Tag Archives: surgery

Plants Ease Recovery from Surgery

Patients recovering from abdominal surgery benefited from having plants in their hospital rooms.  They had less pain, needed lower doses of pain medicine, and had lower heart rates and blood pressure.  As they got better, they spent time watering and tending the plants. In addition, patients with plants were less fatigued and anxious.   They were happier with their rooms, and 93 percent of them said that the plants were the best part of the room.  Patients without plants said that watching television was the most positive aspect of their hospital stay.

Surgery or RFA for Liver Mets?

Both surgery and radiofrequency ablation (RFA) are used to destroy liver tumors that have spread from colorectal cancer, but which approach is better? Surgeons at the University of Louisville School of Medicine reviewed all the cases where patients received either surgery only or RFA only in their hospital over the past twelve years.  They had over 1,100 cases involving liver tumors during that time, and 192 involved either a single liver surgery or only radiofrequency ablation. They found the time before cancer came back was considerably shorter for RFA.  In addition, cancer returned at the RFA or surgical site more often for RFA, and also recurred more often elsewhere in

Aggressive Treatment Leads to Cures for Colon and Rectal Cancers

Colon and rectal cancer that is attached to critical body structures like the wall of the pelvis or important large veins has traditionally been considered not surgically treatable.  Patients have been offered palliative treatments designed to extend life or reduce symptoms, but the goal wasn’t cure. However, Mayo Clinic surgeons are now working together with teams of surgeons, radiologists, and oncologists to treat normally unresectable colon and rectal cancer with a combination of therapies.  Surgery, both external radiation and radiotherapy done during surgery, and chemotherapy have gone beyond palliative care for this group of patients.  Almost half of the patients treated with the multimodality approach were alive and cancer free

Surgery at NCI Centers Shows Better Survival

Patients who had surgery for colon or rectal cancer performed at a National Cancer Institute Designated Center had less risk of death immediately after surgery and better long-term survival. Looking at nearly 34,000 people who had surgery for colon cancer and 8,600 who had rectal cancer surgery, researchers found a 26 percent increase in long term survival when the operation was done in an NCI-designated cancer center. Having surgery in an NCI-designated center cut the risk of dying in the hospital or within 30 days after surgery in half for colon cancer patients.  Post surgery deaths were 6.7 percent in non-NCI centers and 3.2 percent in NCI-designated centers.  There was

Radiation Before Surgery Can Increase Bowel and Sexual Problems

Although giving radiation before rectal cancer surgery reduces the risk that cancer will return in the rectum and nearby tissues, it does so at a cost.  Quality-of-life studies that accompanied a trial of a short course of radiation therapy before surgery  found more sexual and bowel problems with presurgical radiation.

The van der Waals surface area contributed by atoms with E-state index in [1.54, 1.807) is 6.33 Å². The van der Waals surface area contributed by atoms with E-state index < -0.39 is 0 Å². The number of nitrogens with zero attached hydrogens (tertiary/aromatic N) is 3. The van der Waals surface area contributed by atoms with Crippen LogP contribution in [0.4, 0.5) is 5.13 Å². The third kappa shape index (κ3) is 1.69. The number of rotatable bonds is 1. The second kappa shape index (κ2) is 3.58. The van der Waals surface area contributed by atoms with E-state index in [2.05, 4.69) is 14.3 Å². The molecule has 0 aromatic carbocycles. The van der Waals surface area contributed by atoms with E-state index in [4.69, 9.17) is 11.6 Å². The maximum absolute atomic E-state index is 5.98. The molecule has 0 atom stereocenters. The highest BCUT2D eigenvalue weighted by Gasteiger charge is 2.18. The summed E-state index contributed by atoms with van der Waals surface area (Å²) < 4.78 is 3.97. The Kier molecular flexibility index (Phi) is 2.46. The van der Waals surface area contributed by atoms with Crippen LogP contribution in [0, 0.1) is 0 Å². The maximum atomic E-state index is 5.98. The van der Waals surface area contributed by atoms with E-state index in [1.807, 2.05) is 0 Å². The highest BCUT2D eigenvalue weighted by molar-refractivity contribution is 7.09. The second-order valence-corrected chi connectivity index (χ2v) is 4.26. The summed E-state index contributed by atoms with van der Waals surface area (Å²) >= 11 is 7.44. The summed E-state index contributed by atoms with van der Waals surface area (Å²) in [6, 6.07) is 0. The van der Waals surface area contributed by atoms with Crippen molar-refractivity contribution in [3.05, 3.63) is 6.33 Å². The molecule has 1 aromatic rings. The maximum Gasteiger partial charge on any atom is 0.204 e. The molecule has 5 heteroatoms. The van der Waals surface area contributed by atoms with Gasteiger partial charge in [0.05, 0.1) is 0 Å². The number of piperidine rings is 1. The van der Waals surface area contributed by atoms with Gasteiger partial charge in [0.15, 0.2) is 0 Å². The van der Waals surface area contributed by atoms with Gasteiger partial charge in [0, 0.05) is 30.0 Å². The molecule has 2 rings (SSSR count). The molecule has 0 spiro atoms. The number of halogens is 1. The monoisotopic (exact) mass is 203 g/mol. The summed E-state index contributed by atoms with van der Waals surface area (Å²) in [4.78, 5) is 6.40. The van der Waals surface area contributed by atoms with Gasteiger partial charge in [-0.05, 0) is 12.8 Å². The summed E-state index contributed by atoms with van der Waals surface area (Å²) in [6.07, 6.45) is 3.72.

Improved Outcomes with Chemotherapy After Surgery to Remove Metastases

Patients who received chemotherapy after surgery to remove colorectal cancer that had spread to their liver or lungs had better long-term outcomes than those who only had surgery, according to an analysis that pooled two similar studies. Two different clinical trials studied chemotherapy after surgical removal of liver or lung metastases due to colorectal cancer.  While neither trial was large enough to draw clear conclusions on its own, researchers combined information from both to decide if chemo made a difference for patients.

Hospitals Not Testing Enough Lymph Nodes

Despite the fact that removing and testing at least 12 nearby lymph nodes during colorectal cancer surgery improves accurate staging and survival, most US hospitals are not reaching that goal. In a recent study of nearly 1,300 hospitals, only 38 percent tested at least 12 nodes in 75 percent of colorectal cancer surgeries performed in 2004 and 2005.

Stents Can Manage Colon Obstruction Effectively

Self-expanding metal stents can help patients with an obstruction from advanced colon cancer avoid surgery. When a large tumor blocks the left side of the colon, surgeons can remove the tumor or put in a stent to move bowel contents around the obstruction.  According to a recent study, patients live as long with either technique but spend less time in the hospital and have fewer complications with stents.

Several Studies Show Evidence that Chewing Gum Helps After Colon Surgery

Five randomized studies have shown that chewing gum after colon surgery reduces the time it takes for patients to pass gas and have a bowel movement. Patients in the studies chewed sugarless gum from 5 to 45 minutes, three times a day after surgery.  Control groups had similar surgeries but didn’t chew gum. There was a trend toward leaving the hospital sooner, but the studies were too small to definitely show fewer hospital days for the gum chewers. Still, the study authors wrote, The potential cost savings from the reduction of even one postoperative day compared with the cost of several sticks of chewing gum are huge. During intestinal surgery,